April 5th, 2013 by Matt Keller
A shank is one of the most frustrating shots in golf. It easily shatters confidence and often results in repeated shanks. A shank occurs when the ball strikes the hosel of the club face and causes the ball to shoot off to the right (for a right-handed golfer). Obviously, you want the ball to strike the sweet spot located in the center of the clubface.
Set Up Correctly
Allow your arms to hang under your shoulders. Setting up in the correct position will allow your arms the correct amount of space to swing past your body. Standing too close to the ball can lead to a shank. Standing slightly farther back could change impact from the hosel to the center of the club.
Poor Impact Position
Allow your hands at impact to return to the same position as your set up. Shanks sometimes occur when the arms and hands extend out through impact. Therefore, swing your hands and arms closer to your body. If your hands and arms are extending a few inches out at impact, the clubface will be moving out a few inches. Contact could move from the center of the clubface to the hosel.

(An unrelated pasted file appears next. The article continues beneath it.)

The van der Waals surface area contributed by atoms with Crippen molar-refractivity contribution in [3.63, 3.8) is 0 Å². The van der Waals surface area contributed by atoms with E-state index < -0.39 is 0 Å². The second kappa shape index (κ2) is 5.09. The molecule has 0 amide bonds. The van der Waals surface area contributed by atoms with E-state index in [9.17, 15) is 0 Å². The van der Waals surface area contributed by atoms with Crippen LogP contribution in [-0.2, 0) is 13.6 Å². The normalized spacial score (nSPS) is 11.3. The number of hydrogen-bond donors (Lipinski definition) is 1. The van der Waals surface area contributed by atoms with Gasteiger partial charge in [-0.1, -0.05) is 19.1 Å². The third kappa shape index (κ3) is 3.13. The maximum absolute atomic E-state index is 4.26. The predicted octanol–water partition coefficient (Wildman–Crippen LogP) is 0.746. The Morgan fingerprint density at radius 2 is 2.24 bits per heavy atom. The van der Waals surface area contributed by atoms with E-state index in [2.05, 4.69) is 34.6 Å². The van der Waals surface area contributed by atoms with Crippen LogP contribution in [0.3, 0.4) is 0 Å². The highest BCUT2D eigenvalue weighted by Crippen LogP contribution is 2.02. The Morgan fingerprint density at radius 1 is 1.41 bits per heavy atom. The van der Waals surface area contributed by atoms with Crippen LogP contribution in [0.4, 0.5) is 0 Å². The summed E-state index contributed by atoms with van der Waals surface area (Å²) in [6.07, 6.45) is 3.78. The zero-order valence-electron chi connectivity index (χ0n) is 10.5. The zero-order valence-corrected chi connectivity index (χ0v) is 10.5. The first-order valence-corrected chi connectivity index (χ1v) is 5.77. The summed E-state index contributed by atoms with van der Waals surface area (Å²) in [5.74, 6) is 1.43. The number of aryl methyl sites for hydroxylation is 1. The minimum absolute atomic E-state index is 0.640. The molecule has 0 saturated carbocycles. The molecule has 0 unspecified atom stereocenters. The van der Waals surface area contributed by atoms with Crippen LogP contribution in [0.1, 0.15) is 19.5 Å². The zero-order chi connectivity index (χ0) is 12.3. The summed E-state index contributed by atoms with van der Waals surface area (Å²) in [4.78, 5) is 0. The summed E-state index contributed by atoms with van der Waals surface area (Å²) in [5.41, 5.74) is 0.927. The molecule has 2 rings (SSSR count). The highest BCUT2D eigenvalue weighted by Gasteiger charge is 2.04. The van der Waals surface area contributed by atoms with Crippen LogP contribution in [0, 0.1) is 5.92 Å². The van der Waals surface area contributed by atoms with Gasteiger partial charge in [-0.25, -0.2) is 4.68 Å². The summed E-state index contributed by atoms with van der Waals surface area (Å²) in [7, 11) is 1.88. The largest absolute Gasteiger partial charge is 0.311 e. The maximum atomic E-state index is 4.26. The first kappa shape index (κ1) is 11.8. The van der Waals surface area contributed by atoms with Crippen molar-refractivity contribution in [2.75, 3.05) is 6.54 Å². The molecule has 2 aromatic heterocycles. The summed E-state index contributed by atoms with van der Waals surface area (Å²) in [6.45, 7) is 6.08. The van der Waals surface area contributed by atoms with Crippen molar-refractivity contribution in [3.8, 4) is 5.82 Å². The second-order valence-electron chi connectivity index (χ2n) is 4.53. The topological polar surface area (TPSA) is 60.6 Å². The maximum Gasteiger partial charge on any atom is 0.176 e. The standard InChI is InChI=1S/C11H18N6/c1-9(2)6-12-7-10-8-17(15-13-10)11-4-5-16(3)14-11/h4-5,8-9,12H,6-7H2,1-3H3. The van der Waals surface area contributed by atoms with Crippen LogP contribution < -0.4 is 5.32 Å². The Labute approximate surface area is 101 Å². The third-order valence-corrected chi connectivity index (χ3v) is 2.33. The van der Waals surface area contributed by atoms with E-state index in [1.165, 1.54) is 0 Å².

Maintain better balance throughout the swing. Make sure you stay off your toes as you swing into impact. In addition, make sure your upper body and head do not move closer to the ball. The swing should be a rotational movement around your fixed spine angle. Maintain your spine angle throughout the swing. Focus on the rotational movement and avoid any lateral movement.
Cutting across the ball also leads to a shank. This is known as an outside-to-inside swing path. The Inside Approach is an effective tool to fix an outside-to-inside swing path. A less expensive way is to place a cardboard box 4 inches to the outside of the golf ball. Swing without hitting the piece of wood. Both of these methods will help teach you the correct swing and steer you away from the outside to inside swing path.
Accelerate through impact. Many players shank the ball because they decelerate into the shot. Focus on maintaining your spine angle and follow through. Simply finishing your swing will often produce more solid golf shots. Many shanks occur around the green due to a large backswing and no follow through.
There is nothing more frustrating than shanking the ball. Avoid some of these common mistakes to hit more consistent shots.